Food trends come and food trends go. One year we’re all raving about Sriracha, the next we’re falling for the cronut. For the last 30 years, Parade has surveyed those trends and other American eating habits.
This year, foods like snack bars and frozen sandwiches have risen in popularity. As more people eat on the go, convenience foods are going to see a natural rise. According to Parade‘s survey:
Full confession: I love to read about brown fat, a relatively newly discovered form of fat that burns calories directly. Brown fat might be the key to weight loss, writes Alice Park, who covers breaking health news for TIME magazine. Last week, she published, Why Brown Fat May Be the Key to Weight Loss. Kudos to TIME for covering valuable research (when others did not.) But there’s a lot more to add. First, some words about brown fat.
The body makes two kinds of fat: white fat, familiar to all, the storage form of energy, and brown fat that is not stored but burned directly as fuel. When triggered by exposure to the cold, brown fat generates heat (white fat just sits there). Hibernating animals produce brown fat to stay warm during the winter. Newborn babies have lots of brown fat, their own little furnaces, to protect against the cold. We used to think that adults could not make brown fat, but now we know everyone can turn white fat into brown when there is need. (more…)
We’ve all got our reasons for not being as physically active as we should. Typically, low energy level, time, and other lifestyle constraints affect our decision to hit the gym. But according to a study from the Journal of Physical Activity and Health, there’s another reason women aren’t engaging in exercise as much as they’d like.
Seventeen percent of women reported that the breast was a barrier to physical activity participation. I can’t find the right sports bra and I am embarrassed by excessive breast movement were the most significant breast-related setbacks recorded by the study.
It’s no wonder women experience this obstacle when considering the unique nature of female breast tissue. According to this article from the New York Times, a recent study by the Research Group in Breast Health discovered that “unsupported female breasts — that is, those not contained within a bra — oscillate as much as eight inches in space when a woman runs, and not just up and down, but also side to side, forward and backward.” Wow. That’s a lot of motion!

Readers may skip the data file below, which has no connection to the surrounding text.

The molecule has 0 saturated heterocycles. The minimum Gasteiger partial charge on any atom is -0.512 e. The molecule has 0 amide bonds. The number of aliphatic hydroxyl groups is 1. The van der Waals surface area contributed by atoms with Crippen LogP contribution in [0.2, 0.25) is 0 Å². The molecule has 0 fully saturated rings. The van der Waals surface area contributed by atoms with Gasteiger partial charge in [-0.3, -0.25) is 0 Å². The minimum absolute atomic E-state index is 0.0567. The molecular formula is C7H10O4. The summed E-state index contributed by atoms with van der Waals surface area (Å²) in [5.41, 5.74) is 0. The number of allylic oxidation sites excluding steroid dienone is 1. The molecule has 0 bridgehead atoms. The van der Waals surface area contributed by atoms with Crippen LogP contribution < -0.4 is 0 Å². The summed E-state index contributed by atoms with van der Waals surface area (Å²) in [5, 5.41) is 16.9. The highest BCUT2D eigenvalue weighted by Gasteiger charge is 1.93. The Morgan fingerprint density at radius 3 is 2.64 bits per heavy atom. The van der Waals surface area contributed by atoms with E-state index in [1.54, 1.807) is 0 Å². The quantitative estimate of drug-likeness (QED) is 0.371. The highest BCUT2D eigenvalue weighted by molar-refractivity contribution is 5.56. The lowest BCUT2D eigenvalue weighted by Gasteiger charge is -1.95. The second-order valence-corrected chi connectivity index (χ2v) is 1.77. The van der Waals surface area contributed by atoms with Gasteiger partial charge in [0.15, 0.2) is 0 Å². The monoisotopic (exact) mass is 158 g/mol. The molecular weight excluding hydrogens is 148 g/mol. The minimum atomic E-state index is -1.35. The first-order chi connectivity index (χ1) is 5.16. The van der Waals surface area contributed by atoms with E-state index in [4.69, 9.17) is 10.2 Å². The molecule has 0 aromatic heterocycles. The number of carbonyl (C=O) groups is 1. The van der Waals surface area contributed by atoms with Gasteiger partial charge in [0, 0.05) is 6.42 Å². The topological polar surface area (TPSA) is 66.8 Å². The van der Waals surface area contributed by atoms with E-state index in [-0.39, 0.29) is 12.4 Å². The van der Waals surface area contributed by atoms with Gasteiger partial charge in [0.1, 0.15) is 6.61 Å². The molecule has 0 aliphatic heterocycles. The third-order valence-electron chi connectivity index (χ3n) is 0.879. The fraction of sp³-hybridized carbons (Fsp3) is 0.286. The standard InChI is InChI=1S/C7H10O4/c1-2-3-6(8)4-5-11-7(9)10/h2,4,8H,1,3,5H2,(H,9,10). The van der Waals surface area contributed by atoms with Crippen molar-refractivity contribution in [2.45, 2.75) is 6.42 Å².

This is no surprise to Renelle Braaten, founder and president of ENELL, a company whose purpose is to create state-of-the-art, high-quality performance sports bras for women C cup or above so that they have the opportunity to fully participate in an active lifestyle. (more…)
We know exercise can make you thirsty, but a new study is suggesting physical activity is making people reach for something quite a bit stronger than water.
In the study, published in Health Psychology, researchers asked participants to track their alcohol consumption and when they exercised over three stretches of 21 days. Strangely, the records showed that people tended to drink more on the days they exercised more.
Participants in the study reported more physical activity from Thursday to Sunday, meaning they exercised more on the weekends. They also drank more too, but it’s already known that people drink more on weekends than they do during the week. It would have been case closed for the study had the researchers not put a control in place to account for increased drinking on the weekends.
“We adjusted for the day of week, so any associations between physical activity and alcohol consumption could not be attributed to the fact that it was, for example, a Saturday,” said lead study author David E. Conroy in a statement. (more…)
We all know eating salad is better than eating candy bars, but you can’t control which foods you actually enjoy eating…or can you? This new study brings new meaning to brain food.
Shape Magazine recapped a recent study published by Nutrition & Diabetes explaining that it may be possible to neurologically reprogram your brain to prefer healthier foods. The study took 13 people and gave the first group a structured high protein, low glycemic index, low calorie diet while the second group could continue eating “normal” foods like pizza and potato chips. They took MRI scans of all participants before the study, then again six months later.
Both times, all participants were shown images of healthy foods and unhealthy foods, then they tracked and compared the neurological responses.
What did they find? (more…)